Improving employee experience | Deloitte US has been saved
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Authored by John Brownridge, Sarah Fitzgerald and ServiceNow’s Jeff Gore
We’ve long lived in a digital age, yet the last two years have ignited a rapid acceleration and expansion of digital work. As organizations raced to adapt to an almost exclusively remote or hybrid world, technology was often implemented piecemeal without thoughtful design for the employee experience.
Now, we’re seeing the impact: Siloed tools and redundant tech are dampening worker enthusiasm, limiting productivity, and impeding business outcomes. Even as the harshest realities of the pandemic lessen, employees are left increasingly demoralized by years of social isolation and digital despondency.
In a 2022 Gallup poll, only 21% of employees reported being engaged at work, and just 33% of employees said they were thriving in their overall wellbeing. The poll also found that most employees don’t find their work meaningful and do not feel hopeful about their careers. As a result, many have opted to leave their employers.
With millions of workers profoundly unsatisfied with their day-to-day work, engaging employees in the new digital workplace might be the single most pressing issue in modern business. The good news is that there are actionable ways to address it. But to move forward in the right direction—and arrive at a solution that suits your organization—it’s essential to first fully understand the problem.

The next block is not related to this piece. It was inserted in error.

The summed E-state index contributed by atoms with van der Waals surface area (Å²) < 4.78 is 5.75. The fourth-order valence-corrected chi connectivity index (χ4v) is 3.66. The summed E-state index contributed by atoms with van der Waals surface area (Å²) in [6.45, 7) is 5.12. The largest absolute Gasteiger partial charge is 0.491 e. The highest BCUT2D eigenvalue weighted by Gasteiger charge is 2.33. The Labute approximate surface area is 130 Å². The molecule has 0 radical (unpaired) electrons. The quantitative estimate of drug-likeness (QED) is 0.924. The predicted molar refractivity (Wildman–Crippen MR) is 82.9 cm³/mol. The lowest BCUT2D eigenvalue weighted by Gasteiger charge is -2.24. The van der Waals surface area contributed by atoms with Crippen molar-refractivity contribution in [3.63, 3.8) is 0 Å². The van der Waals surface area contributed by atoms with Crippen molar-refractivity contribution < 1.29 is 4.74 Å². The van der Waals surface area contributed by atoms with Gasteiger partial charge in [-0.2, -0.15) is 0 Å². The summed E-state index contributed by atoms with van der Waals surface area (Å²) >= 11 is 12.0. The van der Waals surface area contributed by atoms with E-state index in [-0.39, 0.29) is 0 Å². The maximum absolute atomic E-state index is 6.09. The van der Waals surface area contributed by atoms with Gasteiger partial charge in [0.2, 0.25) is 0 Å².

Frequent tech adoption may be part of the problem
With each workplace issue that arises, a host of new technology solutions promise to address it. But continually adopting new platforms and products may be causing more harm than good. Stacking technology on top of technology leaves organizations with a messy tangle of digital tools and platforms. Because an employee’s experience depends upon how well they can navigate the digital ecosystem, disjointed and siloed solutions leave them feeling frustrated and disengaged as they hunt for the resources that can help them do their jobs.
In traditional office environments where employees all work from a single location, this is less likely to be a concern. For example, if someone needs IT support, they simply walk to a help desk. To encourage cross-team collaboration, workstations are grouped together. But this thoughtful space planning simply is not happening with technology the way that it should be. Instead of mapping out an entire experience, organizations are adding technical capabilities unevenly. Back in 2019, it would be like placing employees’ desks in the hallway or setting up a breakroom without tables and chairs.
In other words, we have put more thought into the physical spaces we occupy than we have the digital ones. Yet digital spaces are our workspaces. Today, organizations must find a way to provide a unified, seamless experience that meets the needs of many different and dispersed employees.
Embracing a human-centered approach to experience design
To build a human-centered digital workplace, organizations must first define the holistic employee experience. Consider these key questions:
The answers here paint the picture of your worker experience. Stack your future aspirations for workplace experience atop this current state, and you’ll have a strong foundation to inform how you design your workplace.
Solving for the experience problem
To elevate the workplace experience and create an environment in which employees thrive, consider the following high-impact approaches: